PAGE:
Here is the Barbados Advocate editorial. We encourage everyone to visit the Barbados Advocate website to read the editorial because that’s only fair. Unfortunately because the Barbados Advocate makes a habit of erasing history, we have to print the entire editorial…
Public service free of corruption
ATTORNEY General and Minister of Home Affairs Adriel Brathwaite says Barbados’ public service has always been based on the principles of efficiency and transparency, with adequate training of personnel, promotions, merit and remuneration on par with many of the developed countries. Given the above, Barbados has been able to develop a public service which is for the most part free of corruption.
As such he recently stated, the country has not had to make too many changes to accommodate recommendations as outlined in the United Nations’ Convention Against Corruption and by extension the Prevention of Corruption Bill 2010 recently debated in the House of Assembly, which also makes provision for the implementation of other Conventions already signed onto, such as the Inter-American Convention Against Corruption and the United Nations Convention against Transnational Organised Crime. “So in this regard, when we look at the Conventions, we recognise that the recommendations that were being made with regards to the public sector, mean that we did not have to address them, because we already had the institutional framework for our public sector,” the AG recently commented.
The AG also noted that certain recommendations have also been outlined for the private sector, which the Prevention of Corruption Bill 2010 will address, in keeping with the treatment of the private sector, as outlined in the UN Convention Against Corruption. “The private sector of Barbados employs more individuals than the public sector and in fact, they are the largest consumers of government services. Therefore, any democracy like ours must also ensure that opportunities for corruption within the private sector are addressed,” the AG commented. He however asserted that there are certain “checks and balances” in place to ensure corruption is kept to a minimum. For example, companies in Barbados are required to have an audit of their assets above a certain threshold and this, he said, “automatically gives one a sense of comfort”. In the private sector, companies are also required to file tax returns even if these show that they did not make any money, the AG said, and with respect to international business companies, there is an annual filing requirement in terms of obtaining a license, and one can have a look to see whether or not the private entity is being used for purposes that are less than desirable.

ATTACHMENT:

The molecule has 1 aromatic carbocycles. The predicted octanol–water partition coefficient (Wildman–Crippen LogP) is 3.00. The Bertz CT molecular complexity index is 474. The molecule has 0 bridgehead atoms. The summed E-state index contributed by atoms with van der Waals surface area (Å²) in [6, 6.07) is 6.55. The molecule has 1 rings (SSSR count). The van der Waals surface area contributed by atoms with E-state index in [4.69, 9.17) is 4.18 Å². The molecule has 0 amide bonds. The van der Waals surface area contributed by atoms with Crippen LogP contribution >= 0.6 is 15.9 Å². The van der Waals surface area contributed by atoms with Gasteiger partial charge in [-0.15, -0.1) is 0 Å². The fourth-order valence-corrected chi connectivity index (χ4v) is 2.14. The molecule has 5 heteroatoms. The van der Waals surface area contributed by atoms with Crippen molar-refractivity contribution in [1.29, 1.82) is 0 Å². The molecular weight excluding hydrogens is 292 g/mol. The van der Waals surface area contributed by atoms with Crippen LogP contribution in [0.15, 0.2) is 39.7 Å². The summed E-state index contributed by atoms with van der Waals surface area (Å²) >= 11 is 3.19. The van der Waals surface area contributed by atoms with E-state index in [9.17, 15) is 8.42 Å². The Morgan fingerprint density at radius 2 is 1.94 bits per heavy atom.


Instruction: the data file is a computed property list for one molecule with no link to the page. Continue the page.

He also noted that where there was mistrust, in terms of passing information through some institutions such as banks for fear that this information will be used elsewhere, this will also be addressed and where persons were prevented from building in certain areas only to hear that a “new purchaser” was allowed to develop the land, this will also be a thing of the past. The aim will be to have greater accountability and transparency, he said. (RSM)